Over the last couple of years, there has been quite a lot of talk about what it would take for Launceston to become one of the great regional cities of the world.
Emerging from the Chamber of Commerce, the idea has caught on and become a filter through which we look to the future of the city and region.
What does it take to be great?
I recall that when The Examiner asked a similar question on social media a few years ago, the response from many was 'Big W'!
That was a pretty strong hint that we may be held back by a lack of imagination, or confidence, or both.
The reality, however, is that there are plenty of great ideas bubbling away, and it's surprising how many of them relate to food and drink.
Or is it?
Food and drink is something we do really well here in Launceston and justifiably have pride in.
Think of the vineyards of the Tamar Valley, our distinctive restaurants, our innovative agricultural sector, emerging niche food businesses and social enterprises, brewing and distilling, and our wonderful markets and food festivals.
We are being noticed again nationally and internationally.
People are travelling here to taste what we can grow and what we can do with it.
FermenTasmania promises to be the first global centre of excellence for fermentation technology.
The Harvest Market continues to win national awards.
The University is pivoting to deliver the skills and the smarts that our food future will require.
There are about 9000 people employed in the various food industries in the region, which contribute over a billion dollars to the regional economy (ID Economy, 2017-18 figures).
The deep food culture that we have here is based on our capacity to grow great produce.
This, in turn, is a product of our natural assets, including our geographical blessing as a city at the confluence of several fertile river valleys.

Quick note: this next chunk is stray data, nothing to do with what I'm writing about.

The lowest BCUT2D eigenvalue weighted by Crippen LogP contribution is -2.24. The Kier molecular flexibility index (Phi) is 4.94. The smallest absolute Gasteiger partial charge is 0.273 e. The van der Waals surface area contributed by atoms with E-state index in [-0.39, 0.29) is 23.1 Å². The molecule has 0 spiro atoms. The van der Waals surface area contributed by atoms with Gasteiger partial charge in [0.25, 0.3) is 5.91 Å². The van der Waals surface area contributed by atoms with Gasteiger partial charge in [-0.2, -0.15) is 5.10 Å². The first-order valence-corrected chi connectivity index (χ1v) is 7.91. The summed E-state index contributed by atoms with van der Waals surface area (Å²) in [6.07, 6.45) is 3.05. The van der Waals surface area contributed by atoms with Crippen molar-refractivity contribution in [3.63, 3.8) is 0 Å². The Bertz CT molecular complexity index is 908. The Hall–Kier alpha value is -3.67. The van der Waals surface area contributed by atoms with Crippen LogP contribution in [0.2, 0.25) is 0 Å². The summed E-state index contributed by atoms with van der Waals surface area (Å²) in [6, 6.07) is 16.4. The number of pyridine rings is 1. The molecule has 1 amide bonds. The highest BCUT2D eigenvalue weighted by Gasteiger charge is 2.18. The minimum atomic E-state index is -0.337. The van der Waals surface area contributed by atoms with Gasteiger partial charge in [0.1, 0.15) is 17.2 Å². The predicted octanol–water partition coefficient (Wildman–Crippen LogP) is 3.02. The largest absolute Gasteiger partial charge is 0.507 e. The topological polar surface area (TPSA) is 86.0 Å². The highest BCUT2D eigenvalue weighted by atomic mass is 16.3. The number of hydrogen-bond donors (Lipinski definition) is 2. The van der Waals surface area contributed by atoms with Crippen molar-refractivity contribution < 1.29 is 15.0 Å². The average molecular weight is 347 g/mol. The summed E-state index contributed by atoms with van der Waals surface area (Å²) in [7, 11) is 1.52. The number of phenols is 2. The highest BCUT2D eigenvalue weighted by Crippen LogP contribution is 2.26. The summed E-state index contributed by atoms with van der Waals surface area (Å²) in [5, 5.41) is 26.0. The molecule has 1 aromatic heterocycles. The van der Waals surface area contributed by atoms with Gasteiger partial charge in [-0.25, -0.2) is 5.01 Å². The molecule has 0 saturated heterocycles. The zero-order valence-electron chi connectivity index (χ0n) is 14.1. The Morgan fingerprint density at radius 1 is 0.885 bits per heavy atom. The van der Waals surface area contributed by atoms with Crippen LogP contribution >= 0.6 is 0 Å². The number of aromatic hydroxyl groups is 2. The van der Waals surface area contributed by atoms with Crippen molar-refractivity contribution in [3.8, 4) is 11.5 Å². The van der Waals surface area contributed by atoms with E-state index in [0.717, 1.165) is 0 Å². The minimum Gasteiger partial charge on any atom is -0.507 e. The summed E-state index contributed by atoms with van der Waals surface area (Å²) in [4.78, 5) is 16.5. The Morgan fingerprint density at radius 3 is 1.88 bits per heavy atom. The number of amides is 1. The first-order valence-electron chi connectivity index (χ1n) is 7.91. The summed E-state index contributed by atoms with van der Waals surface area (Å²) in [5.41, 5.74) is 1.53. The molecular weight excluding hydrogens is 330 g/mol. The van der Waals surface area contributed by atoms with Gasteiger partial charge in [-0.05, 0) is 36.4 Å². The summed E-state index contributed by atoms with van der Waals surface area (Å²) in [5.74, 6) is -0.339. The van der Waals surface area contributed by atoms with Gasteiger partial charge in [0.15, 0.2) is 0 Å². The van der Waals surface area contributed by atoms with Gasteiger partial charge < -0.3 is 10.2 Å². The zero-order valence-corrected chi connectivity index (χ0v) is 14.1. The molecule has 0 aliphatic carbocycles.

Our reputation for great food is bolstered by the clean green brand and is completely consistent with Launceston's historic identity as a city of enterprise and creativity.
This convergence of food and drink, industry, innovation, heritage, culture, society and environment is our region's gastronomy.
Gastronomy is a word that has come to be associated with high-end dining, but traditionally it's much more.
Gastronomy is the entirety of the relationship between people and food - growing, harvesting, producing, processing, manufacturing, distributing, retailing, consuming, enjoying.
And finally, it's specific to place - our gastronomy is unique, it includes our Aboriginal and European food heritage, and we think it stands up at a global level.
Food is something that we all need.
Gastronomy links-up our most important industries: agriculture, food processing and manufacturing, retail, tourism, education and health.
It brings us together - a strong food culture helps build a strong community.
Good nutrition and food literacy are important drivers of equity through improved social and health outcomes.
Smart approaches to the management of our local food systems will build resilience against the present and future impacts of a changing climate, other environmental threats, and global shocks such as pandemics or war.
Our emerging identity around food and drink is extremely relevant in the contemporary global economy. It's something that we can project with pride national and internationally.
To that end, one of the great ideas that is bubbling away is for Launceston to apply for designation as a UNESCO Creative City of Gastronomy.
This will inject us into a vibrant network of over 200 cities around the world who, like us, pin creativity and sustainability at the heart of their future development.
It will facilitate the exchange of knowledge and ideas in a travel-constrained world.
It will bring national and international recognition that there is something special and unique going on here. It will give us a much stronger sense of our identity and build pride in what we do.
So enter The Great Regional City Challenge, a local initiative that acknowledges the Chamber's vision and embodies great community spirit.
It elevates 50 ideas, mainly from local groups, for projects to benefit Launceston and surrounds.
Unlike big top-down infrastructure projects which, although important, don't add a lot of colour or character to a place, these ideas are the makings of a vibrant, creative, healthy, engaged and liveable city.
You can register and vote for your top five, and I urge you to do so before the end of May when the top 10 projects will each receive funding to further their plans.
The Gastronomy project is number 42 on the list (hint hint).
- Andrew Pitt, Launceston Chamber of Commerce president, family-owned Neil Pitt's Menswear employee and Greater Launceston Creative Cities Steering Group volunteer convenor